October 7, 2016
Smith Middle School seventh-grade students (L-R) Brayde Villarreal, Kenna Turner and Naomi Nutwell touch the bearded dragon displayed by volunteer Elsa Lalmansingh during a biomes demo at Smith on Sept. 29.
Oct. 7, 2016—Volunteers in Public Schools (VIPS) at Smith Middle School utilized their training from the Charlotte Burns Science Resource Center (SRC) to present a “Biomes Demo” with live animals to seventh-grade Smith students on Sept. 29.
While a presenter taught the students about the various biomes around the world, volunteers brought plants and animals representing some of the biomes around the room for students to observe.
Smith seventh-grade students Chinonye Mgboji, left, and Jordan Meyer observe a corn snake during a biomes demo at the school on Sept. 29.
The animals included a corn snake, bearded dragon, giant millipede, night crawlers and a dwarf arctic mouse.
“Some of our students have never traveled to a destination where they may actually see some of these plants and animals from around the world, let alone get to actually touch them,” said Adam Schmidtendorff, Smith sixth- eighth-grade science campus content instructional specialist (CCIS). “Things become more real for people when they actually experience them firsthand and make connections versus seeing it in a book. Our goal for students is that science is more than just chemicals in a lab. It is living, breathing things; it’s the world around them.”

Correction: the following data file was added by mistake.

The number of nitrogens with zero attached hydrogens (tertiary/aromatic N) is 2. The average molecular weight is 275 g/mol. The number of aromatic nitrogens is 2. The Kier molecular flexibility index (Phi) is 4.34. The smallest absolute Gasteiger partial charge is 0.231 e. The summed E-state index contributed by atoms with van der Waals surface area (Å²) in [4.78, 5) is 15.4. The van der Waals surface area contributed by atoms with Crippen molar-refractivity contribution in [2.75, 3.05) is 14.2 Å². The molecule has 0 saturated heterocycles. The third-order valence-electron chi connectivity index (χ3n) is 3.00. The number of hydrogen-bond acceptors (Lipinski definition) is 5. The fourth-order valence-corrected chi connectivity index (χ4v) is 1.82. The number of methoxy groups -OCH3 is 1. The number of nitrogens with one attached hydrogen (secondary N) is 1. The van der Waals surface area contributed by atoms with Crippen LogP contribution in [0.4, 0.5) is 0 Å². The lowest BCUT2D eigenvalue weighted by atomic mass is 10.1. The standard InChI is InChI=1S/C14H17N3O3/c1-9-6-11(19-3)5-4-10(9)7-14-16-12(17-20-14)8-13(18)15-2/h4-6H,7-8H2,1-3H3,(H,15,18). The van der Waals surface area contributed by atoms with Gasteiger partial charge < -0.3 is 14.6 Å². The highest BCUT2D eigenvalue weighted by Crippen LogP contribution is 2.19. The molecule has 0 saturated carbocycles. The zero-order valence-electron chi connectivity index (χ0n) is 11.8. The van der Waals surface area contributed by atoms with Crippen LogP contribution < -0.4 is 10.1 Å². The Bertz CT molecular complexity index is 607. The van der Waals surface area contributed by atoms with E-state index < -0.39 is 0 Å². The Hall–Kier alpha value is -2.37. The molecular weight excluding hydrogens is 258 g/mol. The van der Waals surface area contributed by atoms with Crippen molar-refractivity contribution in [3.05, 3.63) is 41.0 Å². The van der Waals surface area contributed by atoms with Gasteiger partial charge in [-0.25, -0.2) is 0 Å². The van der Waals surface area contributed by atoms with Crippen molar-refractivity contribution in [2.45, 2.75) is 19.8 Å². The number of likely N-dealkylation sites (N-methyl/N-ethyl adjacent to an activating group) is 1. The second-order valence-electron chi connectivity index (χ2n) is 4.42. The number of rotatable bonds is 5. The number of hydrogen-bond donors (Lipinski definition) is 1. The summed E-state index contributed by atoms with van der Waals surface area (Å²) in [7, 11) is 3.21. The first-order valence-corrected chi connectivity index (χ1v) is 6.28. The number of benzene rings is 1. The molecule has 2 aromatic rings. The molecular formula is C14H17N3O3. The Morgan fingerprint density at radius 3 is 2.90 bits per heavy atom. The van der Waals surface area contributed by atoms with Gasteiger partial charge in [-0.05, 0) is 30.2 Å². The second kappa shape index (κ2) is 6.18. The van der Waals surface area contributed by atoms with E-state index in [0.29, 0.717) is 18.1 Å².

Birkes Elementary School paraeducator Lesley Emmons shows a dwarf arctic mouse to Smith Middle School students (L-R) Zion Adams, Mary Huinker and Allison Millan on Sept. 29.
Throughout the year, Schmidtendorff plans to bring science presenters to speak on a variety of topics including the ecoregions of Texas, as well as scientists and engineers who will show the great opportunities that lie ahead.
A guest speaker from the Texas Wildlife Association will present “Skins and Skulls Animal Adaptations” to Smith students Nov. 29-30, giving them a chance to handle animal pelts, skulls and models as they learn about how animals have adapted to live in Texas.
Volunteer Elsa Lalmansingh shows night crawlers to Smith Middle School students during a biomes demo at the school on Sept. 29.
“One day our students will become the caretakers of this planet and our communities,” Schmidtendorff said. “To do that, they must make connections to the environment. The strongest connections are made by physically interacting with and experiencing it.”